I do not question for a minute the predictions of the EY team Money Marketing recently reported on about the future of independent versus restricted advice. EY’s Malcolm Kerr knows more about this market and its economics than anyone. But I want to agree to disagree and focus on where IFAs will not only be strong and successful but hip. I do not mean hip as in body replacement parts but hip as in values because independence reflects the values of IFAs’ target customers.
First, however, EY’s estimate that half the advice market will be restricted by 2021 is about right, though I do reckon its estimates for takeover of small firms – 200 to 400 per year – may be exceeded. Also, the life companies’ rush into distribution, soon to be followed by the banks, could push up the restricted market share.
Does this matter? In a technical sense, no, because the independent/restricted division is somewhat artificial, especially as regards the “whole of market” research issue. But there are two key issues wealthier and smarter investors will increasingly regard as critical.
First is independence in its primary meaning. Most people want their children to become financially independent. They know exactly what this means. Likewise, the kind of clients IFAs want – business owners, start-up entrepreneurs, high earners – know what independence means when they look at other businesses. Do the owners of these businesses have control? Can they make decisions without referring to a hierarchy of bosses? Do clients get the services of senior people, and the same senior people?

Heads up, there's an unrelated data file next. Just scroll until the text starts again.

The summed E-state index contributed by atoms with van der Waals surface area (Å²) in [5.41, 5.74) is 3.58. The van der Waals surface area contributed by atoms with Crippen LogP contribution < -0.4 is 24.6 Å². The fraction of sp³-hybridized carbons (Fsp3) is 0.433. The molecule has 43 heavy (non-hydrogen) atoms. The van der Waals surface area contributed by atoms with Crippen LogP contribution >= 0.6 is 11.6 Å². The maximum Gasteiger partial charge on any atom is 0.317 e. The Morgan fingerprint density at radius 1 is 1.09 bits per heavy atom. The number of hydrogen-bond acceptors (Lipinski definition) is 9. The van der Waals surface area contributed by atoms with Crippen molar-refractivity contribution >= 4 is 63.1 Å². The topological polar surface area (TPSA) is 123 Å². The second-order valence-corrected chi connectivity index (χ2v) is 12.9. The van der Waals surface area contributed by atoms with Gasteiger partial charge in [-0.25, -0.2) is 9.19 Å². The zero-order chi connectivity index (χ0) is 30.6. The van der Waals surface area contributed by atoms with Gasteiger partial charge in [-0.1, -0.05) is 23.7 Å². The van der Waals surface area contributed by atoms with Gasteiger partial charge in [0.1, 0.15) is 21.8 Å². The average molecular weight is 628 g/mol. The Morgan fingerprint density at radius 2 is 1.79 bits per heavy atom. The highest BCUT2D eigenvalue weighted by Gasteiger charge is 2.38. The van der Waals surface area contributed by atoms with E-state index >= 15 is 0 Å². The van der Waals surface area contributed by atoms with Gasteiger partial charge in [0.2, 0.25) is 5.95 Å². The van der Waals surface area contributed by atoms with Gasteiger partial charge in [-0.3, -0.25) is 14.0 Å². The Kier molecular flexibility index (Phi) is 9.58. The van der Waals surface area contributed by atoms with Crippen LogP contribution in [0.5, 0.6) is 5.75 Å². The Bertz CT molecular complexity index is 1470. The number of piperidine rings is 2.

On all these counts, IFAs score highly. They are capable of adapting their service propositions to the needs of the client in a way large firms usually cannot or will not. They can be responsive and make quick decisions. As businesses, they can form relationships with other professional firms where they work together as equals. A national accountancy firm might prefer to deal with a national restricted adviser but will a regional law firm take that view? I think not.
Second is investment. Professional firms, whether independent or restricted, will have centralised investment propositions that ensure consistent outcomes in terms of suitability. But large firms will do this by becoming investment managers and taking a bigger share of profit (though not necessarily of income) from asset management than advice. Independent firms will instead have a range of propositions for different client segments, employing combinations of in house, outsourced and insourced investment solutions.
So long as buyers of advice busin-esses believe profits derived from asset management are worth more than ongoing advice fees, the trend of integrated advice and asset manage-ment will continue. Since the trend is based on this belief (as reflected in business valuations) rather than on any proven operational efficiencies or gains to clients, it is likely to end before many IFA business owners retire. I hope and believe they are taking a longer-term view.
So while the number of IFA firms may shrink quite fast, the sweet spot will be IFAs with regional strength and relationships with regional law and accountancy firms. Such firms, I believe, will account for a rising share of high-net-worth advice over the next decade.
Chris Gilchrist is director of Fiveways Financial Planning